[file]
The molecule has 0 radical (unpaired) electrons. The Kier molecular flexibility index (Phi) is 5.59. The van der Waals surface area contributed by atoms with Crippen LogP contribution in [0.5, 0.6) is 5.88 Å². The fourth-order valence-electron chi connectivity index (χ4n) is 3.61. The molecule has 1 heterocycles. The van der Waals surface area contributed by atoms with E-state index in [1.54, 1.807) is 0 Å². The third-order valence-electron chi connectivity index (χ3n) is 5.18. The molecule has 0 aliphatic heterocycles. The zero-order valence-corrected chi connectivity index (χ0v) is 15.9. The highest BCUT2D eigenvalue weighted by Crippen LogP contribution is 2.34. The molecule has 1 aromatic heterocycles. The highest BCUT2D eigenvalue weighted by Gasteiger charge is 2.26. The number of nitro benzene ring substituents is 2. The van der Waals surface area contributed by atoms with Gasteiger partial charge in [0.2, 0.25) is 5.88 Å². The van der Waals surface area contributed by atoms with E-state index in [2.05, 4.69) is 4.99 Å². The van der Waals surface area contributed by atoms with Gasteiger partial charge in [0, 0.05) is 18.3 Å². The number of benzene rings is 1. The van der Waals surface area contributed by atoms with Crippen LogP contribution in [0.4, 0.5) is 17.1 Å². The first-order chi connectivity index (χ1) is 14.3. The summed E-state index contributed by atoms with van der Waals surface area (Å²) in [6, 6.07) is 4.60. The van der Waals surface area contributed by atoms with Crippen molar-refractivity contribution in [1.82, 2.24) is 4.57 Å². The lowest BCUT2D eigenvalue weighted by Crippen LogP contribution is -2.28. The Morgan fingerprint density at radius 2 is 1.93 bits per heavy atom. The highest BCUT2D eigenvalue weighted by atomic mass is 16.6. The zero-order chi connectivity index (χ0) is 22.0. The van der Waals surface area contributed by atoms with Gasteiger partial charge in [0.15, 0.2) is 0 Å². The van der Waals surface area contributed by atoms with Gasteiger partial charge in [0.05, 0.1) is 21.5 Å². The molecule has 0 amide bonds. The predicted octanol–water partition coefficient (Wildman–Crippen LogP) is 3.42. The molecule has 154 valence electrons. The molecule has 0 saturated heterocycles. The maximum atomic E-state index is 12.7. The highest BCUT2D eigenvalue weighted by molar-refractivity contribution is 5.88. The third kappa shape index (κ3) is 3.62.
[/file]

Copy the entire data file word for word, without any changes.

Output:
The molecule has 0 radical (unpaired) electrons. The Kier molecular flexibility index (Phi) is 5.59. The van der Waals surface area contributed by atoms with Crippen LogP contribution in [0.5, 0.6) is 5.88 Å². The fourth-order valence-electron chi connectivity index (χ4n) is 3.61. The molecule has 1 heterocycles. The van der Waals surface area contributed by atoms with E-state index in [1.54, 1.807) is 0 Å². The third-order valence-electron chi connectivity index (χ3n) is 5.18. The molecule has 0 aliphatic heterocycles. The zero-order valence-corrected chi connectivity index (χ0v) is 15.9. The highest BCUT2D eigenvalue weighted by Crippen LogP contribution is 2.34. The molecule has 1 aromatic heterocycles. The highest BCUT2D eigenvalue weighted by Gasteiger charge is 2.26. The number of nitro benzene ring substituents is 2. The van der Waals surface area contributed by atoms with Gasteiger partial charge in [0.2, 0.25) is 5.88 Å². The van der Waals surface area contributed by atoms with E-state index in [2.05, 4.69) is 4.99 Å². The van der Waals surface area contributed by atoms with Gasteiger partial charge in [0, 0.05) is 18.3 Å². The number of benzene rings is 1. The van der Waals surface area contributed by atoms with Crippen LogP contribution in [0.4, 0.5) is 17.1 Å². The first-order chi connectivity index (χ1) is 14.3. The summed E-state index contributed by atoms with van der Waals surface area (Å²) in [6, 6.07) is 4.60. The van der Waals surface area contributed by atoms with Crippen molar-refractivity contribution in [1.82, 2.24) is 4.57 Å². The lowest BCUT2D eigenvalue weighted by Crippen LogP contribution is -2.28. The Morgan fingerprint density at radius 2 is 1.93 bits per heavy atom. The highest BCUT2D eigenvalue weighted by atomic mass is 16.6. The zero-order chi connectivity index (χ0) is 22.0. The van der Waals surface area contributed by atoms with Gasteiger partial charge in [0.15, 0.2) is 0 Å². The van der Waals surface area contributed by atoms with Gasteiger partial charge in [0.05, 0.1) is 21.5 Å². The molecule has 0 amide bonds. The predicted octanol–water partition coefficient (Wildman–Crippen LogP) is 3.42. The molecule has 154 valence electrons. The molecule has 0 saturated heterocycles. The maximum atomic E-state index is 12.7. The highest BCUT2D eigenvalue weighted by molar-refractivity contribution is 5.88. The third kappa shape index (κ3) is 3.62.